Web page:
Many-to-many relationships are both more difficult to understand and more difficult to resolve than one-to-many relationships. Don't be frustrated if you need to reread this section a couple times before you understand how they work.
Again, I introduce the relationship type by using an example from the order-entry system. (I've slightly edited two tables you saw earlier in the chapter.) I then give you two detailed examples from the Classic TV database.
Let's say that you have an Orders table (see Table 3.10) and a Products table (see Table 3.11). Each row in the Orders table represents a single order; each row in the Products table represents a single product. (If you want a better idea of what these tables might look like, choose Help, Samples, Northwind Sample Database, and view the Orders and Products tables they contain.)
Consider how products and orders relate to each other. Any single order can be made up of many products. If this were a one-to-many relationship, I'd have finished the last sentence with "and any product can be in only one order." But that, of course, is not true. Any single product can also be included in many orders.
You can say that the tables have a many-to-many relationship.
This is very different from the relationship between Customers and Orders, where every order had only one customer, or Categories and Products, where every product had just one category. In those cases, you resolved the relationship by adding the primary key of the table on the "one" side of the relationship to the table on the "many" side of the relationship as a foreign key.
But that solution won't work for Orders and Products. Suppose you add the primary key ProductID to the Orders table as a foreign key. If an order included three products, as it does for OrderID 10075 in Table 3.12, you would need three separate records in the Orders table for the three products. So you would have to repeat all the data, such as CustomerID, order date, and ship date, for all three records. If an order included 10 products, you would need 10 rows for a single order.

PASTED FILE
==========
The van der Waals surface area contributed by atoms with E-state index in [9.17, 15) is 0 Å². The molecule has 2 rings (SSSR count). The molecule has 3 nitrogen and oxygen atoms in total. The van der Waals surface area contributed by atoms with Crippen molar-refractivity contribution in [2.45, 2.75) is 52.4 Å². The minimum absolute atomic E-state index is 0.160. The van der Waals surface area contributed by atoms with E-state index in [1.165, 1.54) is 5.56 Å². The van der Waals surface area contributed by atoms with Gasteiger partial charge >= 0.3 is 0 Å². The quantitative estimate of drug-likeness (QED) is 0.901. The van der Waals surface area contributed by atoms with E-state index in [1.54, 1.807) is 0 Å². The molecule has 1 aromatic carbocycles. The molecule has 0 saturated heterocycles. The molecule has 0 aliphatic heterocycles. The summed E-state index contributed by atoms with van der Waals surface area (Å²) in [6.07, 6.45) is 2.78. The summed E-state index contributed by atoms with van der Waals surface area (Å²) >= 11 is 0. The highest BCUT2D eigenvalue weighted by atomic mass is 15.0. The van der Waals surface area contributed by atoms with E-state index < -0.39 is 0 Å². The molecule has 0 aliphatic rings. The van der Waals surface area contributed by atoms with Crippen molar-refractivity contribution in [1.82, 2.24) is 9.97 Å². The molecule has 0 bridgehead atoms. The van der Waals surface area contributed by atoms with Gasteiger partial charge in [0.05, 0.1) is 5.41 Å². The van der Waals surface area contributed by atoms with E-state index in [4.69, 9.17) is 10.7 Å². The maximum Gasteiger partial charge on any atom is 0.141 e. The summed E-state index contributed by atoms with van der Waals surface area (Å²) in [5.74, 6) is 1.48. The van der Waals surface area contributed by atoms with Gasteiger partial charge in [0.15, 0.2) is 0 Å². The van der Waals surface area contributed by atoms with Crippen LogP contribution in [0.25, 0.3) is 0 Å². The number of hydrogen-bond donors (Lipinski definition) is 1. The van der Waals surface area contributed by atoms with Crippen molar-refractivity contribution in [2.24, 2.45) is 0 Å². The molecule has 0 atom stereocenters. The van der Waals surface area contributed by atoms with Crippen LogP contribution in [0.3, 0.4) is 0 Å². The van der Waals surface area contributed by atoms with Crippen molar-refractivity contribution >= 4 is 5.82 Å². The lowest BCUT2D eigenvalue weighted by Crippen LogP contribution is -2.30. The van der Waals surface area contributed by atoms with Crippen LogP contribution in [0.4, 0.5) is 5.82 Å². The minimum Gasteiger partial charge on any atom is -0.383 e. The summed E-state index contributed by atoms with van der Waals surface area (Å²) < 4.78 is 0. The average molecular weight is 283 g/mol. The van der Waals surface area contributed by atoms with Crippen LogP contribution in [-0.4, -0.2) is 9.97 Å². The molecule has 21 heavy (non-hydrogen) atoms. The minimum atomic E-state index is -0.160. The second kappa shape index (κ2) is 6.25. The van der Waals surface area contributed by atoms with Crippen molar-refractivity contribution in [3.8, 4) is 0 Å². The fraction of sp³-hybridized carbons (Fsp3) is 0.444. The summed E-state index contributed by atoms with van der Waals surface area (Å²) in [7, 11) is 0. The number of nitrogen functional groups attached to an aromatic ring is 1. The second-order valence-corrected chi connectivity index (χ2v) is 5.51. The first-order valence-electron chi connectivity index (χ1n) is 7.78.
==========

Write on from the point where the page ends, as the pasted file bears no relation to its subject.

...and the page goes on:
Now let's try it the other way around. Suppose you added the primary key OrderID to the Products table (see Table 3.13). If a product was included in three orders, as it is for ProductID 00123, you would need a separate record in the Products table for each order in which the product was included. Each time a product was ordered, you'd have to repeat data such as product name, CategoryID, and supplier in the Products table. If a product was included in 10 orders, you would need 10 rows for just that product.
Create a Linking Table
You can see that merely putting the primary key of the "one" table as a foreign key in the "many" table is not a solution because the two tables are on both the "one" and the "many" sides. So what is the solution?
You create an entirely new table called a linking table (or a join table) that includes both the primary key from the Products table and the primary key from the Orders table. As in the Northwind database, let's call the table Order Details. In the Order Details table, the two foreign keys OrdersID and the ProductsID together are the primary key. In other words, this composite primary key has two fields.
Note that this linking table includes two one-to-many relationships. As shown in Table 3.14, the OrderID field can appear many times in the Order Details table but, as you've seen, only once in the Orders table. Similarly, a ProductID can appear many times in the Order Details table but only once in the Products table.
Is the primary key of the Order Details table unique? Let's review the three key requirements of a primary key:
The linking table that resolves a many-to-many relationship might or might not have additional fields besides the primary key. Look at Table 3.15. It includes two fields that are exclusively identified by OrderID and ProductID. The value in the Quantity field can be determined only by knowing both the order and the product. Simply knowing either one is not sufficient to determine the quantity. The Price field is also exclusively identified by the composite primary key. Prices for any individual product might vary, so it's necessary to know the order in addition to the product to determine the price.
This might not seem an elegant solution; it might seem that tables are proliferating across your database, to little advantage. But the overall objective of associating tables and bringing together the data each contains is achieved.